In an adiabatic process, there is no heat flow into or out of the system, i.e., Q = 0. From first law of thermodynamics,

$\Delta U = -W$

isothermal and adiabatic graph

Isobaric process

An isobaric process occurs at constant pressure.
isobaric process
Work done in an isobaric process is

$W=P\,\Delta V$

To prove this equation, let us consider a cylinder with a piston, containing some gas. Let the gas pressure is P, and is constant. Assume the gas slowly expands against the piston. Due to the expansion of the gas, the piston moves by a distance, d. The piston movement is due to the force, $F$ by the gas pressure on the piston, where $F=PA$, $A$ is the area of cross section of the piston. So, the work done by the gas on the piston is

$W=F\,d=P\,A\,d$. But $A\,d$ is actually the change in volume of the gas. So, we have, $W=P\,\Delta V$.

work by expansion
If the gas is compressed with a constant pressure, then the volume of the gas decreases, so, ΔV is negative and work is negative. That is a work is done on the gas.

Isovolumetric process

An isovolumetric process occurs at constant volume, (ΔV = 0). So, no work is done by the gas or on the gas as there is no volume change. Therefore,

$W=0$

isovolumetric process

Heat engine

A heat engine produces work using thermal energy. A steam engine is one type of heat engine.
heat engine
Mechanical work (energy) can be obtained from thermal energy only when heat flow from a higher temperature to a lower temperature.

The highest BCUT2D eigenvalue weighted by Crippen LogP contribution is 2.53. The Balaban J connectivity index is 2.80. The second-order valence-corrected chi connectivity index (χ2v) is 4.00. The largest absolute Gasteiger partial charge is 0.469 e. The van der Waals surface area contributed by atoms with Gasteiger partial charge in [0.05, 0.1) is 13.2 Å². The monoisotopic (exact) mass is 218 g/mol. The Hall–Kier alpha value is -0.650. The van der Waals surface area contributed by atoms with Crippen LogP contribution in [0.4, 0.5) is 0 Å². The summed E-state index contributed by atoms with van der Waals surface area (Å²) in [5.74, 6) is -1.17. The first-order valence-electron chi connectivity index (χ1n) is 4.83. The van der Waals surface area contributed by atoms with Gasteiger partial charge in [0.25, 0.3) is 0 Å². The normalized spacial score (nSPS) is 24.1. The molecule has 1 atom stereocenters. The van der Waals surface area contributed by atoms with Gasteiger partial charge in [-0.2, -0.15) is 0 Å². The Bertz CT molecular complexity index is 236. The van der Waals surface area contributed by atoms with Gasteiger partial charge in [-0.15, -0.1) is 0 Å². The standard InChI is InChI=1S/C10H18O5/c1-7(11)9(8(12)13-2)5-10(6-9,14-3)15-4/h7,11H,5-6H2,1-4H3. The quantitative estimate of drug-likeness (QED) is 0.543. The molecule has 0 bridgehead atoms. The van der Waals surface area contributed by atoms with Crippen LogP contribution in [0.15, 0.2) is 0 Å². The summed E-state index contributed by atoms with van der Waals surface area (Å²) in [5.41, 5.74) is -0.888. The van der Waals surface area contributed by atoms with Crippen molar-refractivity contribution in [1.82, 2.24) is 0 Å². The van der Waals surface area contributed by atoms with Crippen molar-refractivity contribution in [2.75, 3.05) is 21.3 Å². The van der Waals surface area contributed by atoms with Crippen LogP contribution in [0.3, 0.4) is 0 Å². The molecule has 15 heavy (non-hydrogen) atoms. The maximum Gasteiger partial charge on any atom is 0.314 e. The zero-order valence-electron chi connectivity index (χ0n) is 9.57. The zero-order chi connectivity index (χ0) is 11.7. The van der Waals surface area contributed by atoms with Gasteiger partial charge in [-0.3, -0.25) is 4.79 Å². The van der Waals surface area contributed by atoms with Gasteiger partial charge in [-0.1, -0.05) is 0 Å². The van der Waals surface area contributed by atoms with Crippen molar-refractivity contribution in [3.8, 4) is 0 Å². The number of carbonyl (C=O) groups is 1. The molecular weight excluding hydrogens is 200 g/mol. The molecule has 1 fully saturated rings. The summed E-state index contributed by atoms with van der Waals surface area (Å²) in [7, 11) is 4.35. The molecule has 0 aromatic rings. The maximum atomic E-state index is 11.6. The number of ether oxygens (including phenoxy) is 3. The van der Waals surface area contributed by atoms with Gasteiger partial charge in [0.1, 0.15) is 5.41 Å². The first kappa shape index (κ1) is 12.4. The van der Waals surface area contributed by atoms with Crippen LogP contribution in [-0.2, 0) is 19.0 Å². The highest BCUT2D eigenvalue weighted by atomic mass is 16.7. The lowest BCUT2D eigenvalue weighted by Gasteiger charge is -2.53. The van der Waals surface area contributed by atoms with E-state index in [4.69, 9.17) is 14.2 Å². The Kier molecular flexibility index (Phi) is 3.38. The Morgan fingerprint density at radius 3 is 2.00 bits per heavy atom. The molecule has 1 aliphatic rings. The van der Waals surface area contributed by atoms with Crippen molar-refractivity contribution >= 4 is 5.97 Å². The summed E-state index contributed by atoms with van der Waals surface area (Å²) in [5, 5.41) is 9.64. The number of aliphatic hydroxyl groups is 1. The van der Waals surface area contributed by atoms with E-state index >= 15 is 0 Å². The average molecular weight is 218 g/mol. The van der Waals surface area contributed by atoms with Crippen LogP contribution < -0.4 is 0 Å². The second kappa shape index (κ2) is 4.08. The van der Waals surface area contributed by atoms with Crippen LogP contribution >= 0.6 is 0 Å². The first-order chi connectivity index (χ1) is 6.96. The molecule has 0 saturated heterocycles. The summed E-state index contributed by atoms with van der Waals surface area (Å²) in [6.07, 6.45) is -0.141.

Work done by a heat engine is

$W=Q_H-Q_L$

Efficiency, η of a heat engine is the ratio of the work done by the engine to the heat input,

$\eta=\dfrac{W}{Q_H}=1-\dfrac{Q_L}{Q_H}$

Efficiency of an ideal heat engine is

$\eta=1-\dfrac{T_L}{T_H}$

Temperature’s are absolute temperature (in K).

Even in ideal case, one cannot get a 100% efficiency in a heat engine, as it is not possible to achieve, the temperature, $T_L=0$. So the efficiency is always less than 100 %. Further, real engines have frictional losses, so the best achievable efficiency is 60-80% of the ideal efficiency.

Refrigerators, air conditioners, and heat pumps

These appliances are like heat engines but operating in the reverse. In a heat engine work is done by the engine, but in refrigerators, air conditioners, and heat pumps, work is done on the system to extract heat from the cold reservoir and exhausted to the hot reservoir.

Performance of a refrigerator or an air conditioner is measured by the coefficient of performance (COP). It is defined as

COP $=\dfrac{Q_L}{W}$

(or)

COP $=\dfrac{Q_L}{Q_H-Q_L}$ ; [since $W=Q_H-Q_L$]

For an ideal case,

COP $=\dfrac{T_L}{T_H-T_L}$

Heat pumps are used to heat houses during the winter. Coefficient of performance (COP) of a heat pump is defined as

COP $=\dfrac{Q_H}{W}$

Entropy

Entropy, S is a measure of the degree of disorder of a system. Change in entropy, ΔS when an amount of heat Q is added to a system is defined as,

$\Delta S=\dfrac{Q}{T}$

Second law of thermodynamics

The second law of thermodynamics can be stated in many ways. One statement is

"heat cannot flow from cold object to hot object without any external work"

Another statement is

"total entropy of an isolated system never decreases, i.e., entropy will either increase or remains constant."

Since entropy is a measure of the disorder of a system, another statement of the second law of thermodynamics is "natural processes tend to move toward a state of higher disorder".